4. This is just the kind of entrepreneurial ministry I’ve known is possible for Presbyterians who want to pursue it. Would be a great opportunity to partner with and learn from other organizations. By The Hand is another great educational/child care ministry to work with in Chicago. I also think you’re right that it would take humility on our part to not serve our own agenda or anxieties, and thus many diverse voices at the table.

    Let’s get some convos going about this soon, whether at Assembly or elsewhere. I will gladly work to fold it into the Relational Meeting campaign that those of us on the Vision Praxis group are initiating.

  5. Oh please, oh please, oh please…

  6. Seems like this would be a wonderful initiative to seek some guidance from the folks in Philly (Broad St. and Arch St.) for a partnership with DOOR and McCormick to start a new thing! I would be up for it!

  7. This is a great idea! We need to do it!

  8. I hope and pray this can happen! Since you obviously have a vision and passion for this ministry and know others who have made it work in other settings, it sounds like it would be right up your alley. What a difference a process and plan such as you have outlined would make in Chicago! I remember you commented on this last week on FB and mentioned some people in particular. I will pray that you and others, perhaps partnering with McCormick, will make this happen!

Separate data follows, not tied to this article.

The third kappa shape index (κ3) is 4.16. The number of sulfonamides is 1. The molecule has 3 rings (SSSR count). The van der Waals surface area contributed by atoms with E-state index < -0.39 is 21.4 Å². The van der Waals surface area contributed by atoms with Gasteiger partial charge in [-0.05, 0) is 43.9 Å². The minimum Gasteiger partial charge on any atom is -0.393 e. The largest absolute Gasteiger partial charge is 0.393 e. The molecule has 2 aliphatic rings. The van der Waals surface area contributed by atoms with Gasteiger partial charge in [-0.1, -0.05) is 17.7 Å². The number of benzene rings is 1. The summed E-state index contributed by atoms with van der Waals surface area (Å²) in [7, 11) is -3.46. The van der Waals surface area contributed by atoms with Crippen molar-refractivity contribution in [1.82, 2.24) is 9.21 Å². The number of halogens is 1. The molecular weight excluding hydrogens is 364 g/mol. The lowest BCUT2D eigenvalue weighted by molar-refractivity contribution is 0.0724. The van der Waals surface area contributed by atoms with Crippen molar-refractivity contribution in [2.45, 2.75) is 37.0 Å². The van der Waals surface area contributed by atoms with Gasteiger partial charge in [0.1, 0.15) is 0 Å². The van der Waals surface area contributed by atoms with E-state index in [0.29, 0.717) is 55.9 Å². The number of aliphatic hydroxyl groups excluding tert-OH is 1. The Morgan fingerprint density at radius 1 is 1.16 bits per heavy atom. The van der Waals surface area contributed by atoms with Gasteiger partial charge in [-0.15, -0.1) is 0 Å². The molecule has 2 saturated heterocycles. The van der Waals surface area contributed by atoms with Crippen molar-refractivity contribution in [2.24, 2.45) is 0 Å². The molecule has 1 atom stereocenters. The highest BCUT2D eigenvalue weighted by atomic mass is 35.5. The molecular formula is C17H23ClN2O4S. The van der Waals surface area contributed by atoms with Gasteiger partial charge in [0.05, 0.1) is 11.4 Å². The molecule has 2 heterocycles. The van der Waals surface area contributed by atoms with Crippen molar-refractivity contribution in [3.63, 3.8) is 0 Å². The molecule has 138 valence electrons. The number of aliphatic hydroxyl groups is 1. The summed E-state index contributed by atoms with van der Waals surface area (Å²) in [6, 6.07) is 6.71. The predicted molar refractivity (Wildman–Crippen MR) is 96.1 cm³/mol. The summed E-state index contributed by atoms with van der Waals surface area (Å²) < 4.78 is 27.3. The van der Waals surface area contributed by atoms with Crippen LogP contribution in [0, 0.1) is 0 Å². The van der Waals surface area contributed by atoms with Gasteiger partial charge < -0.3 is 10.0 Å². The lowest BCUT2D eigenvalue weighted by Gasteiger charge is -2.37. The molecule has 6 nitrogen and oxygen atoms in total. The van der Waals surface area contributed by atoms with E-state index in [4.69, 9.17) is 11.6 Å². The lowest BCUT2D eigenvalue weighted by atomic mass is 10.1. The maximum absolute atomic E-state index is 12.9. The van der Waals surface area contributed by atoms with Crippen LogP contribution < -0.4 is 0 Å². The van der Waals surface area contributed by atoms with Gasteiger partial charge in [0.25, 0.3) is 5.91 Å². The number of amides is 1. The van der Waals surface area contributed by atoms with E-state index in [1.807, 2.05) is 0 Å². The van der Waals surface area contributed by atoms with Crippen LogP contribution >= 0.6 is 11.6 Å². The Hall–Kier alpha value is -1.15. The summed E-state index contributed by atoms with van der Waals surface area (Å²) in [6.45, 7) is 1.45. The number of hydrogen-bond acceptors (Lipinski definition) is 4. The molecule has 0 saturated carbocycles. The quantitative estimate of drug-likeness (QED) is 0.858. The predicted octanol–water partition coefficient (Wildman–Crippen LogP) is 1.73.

9. Our rural ELCA congregation has been working along the same lines with a recently closed elementary school building in our area. A parishoner family who runs a daycare center bought the property for a fairly discounted price to expand their business,,and our church has been partnering with them as far as using the space for special events and activities..It’s always a blow to a neighborhood when a beloved local institution closes, so it’s nice to be able to repurpose the building in a way that benefits the people around it while keeping the property tidy and in good repair.

  10. I was thinking…call Erika! Great ideas!

  11. Christine Vogel

    Jan: I’m borrowing” your blog as I go and church with a pastor here in Hyde Park about an idea McCormick has to create a safe haven for children in our area. We’re still in the brainstorming stages and given our location it will likely be ecumenical. But it’s not completely out of sync with some of what you proposed in this blog post.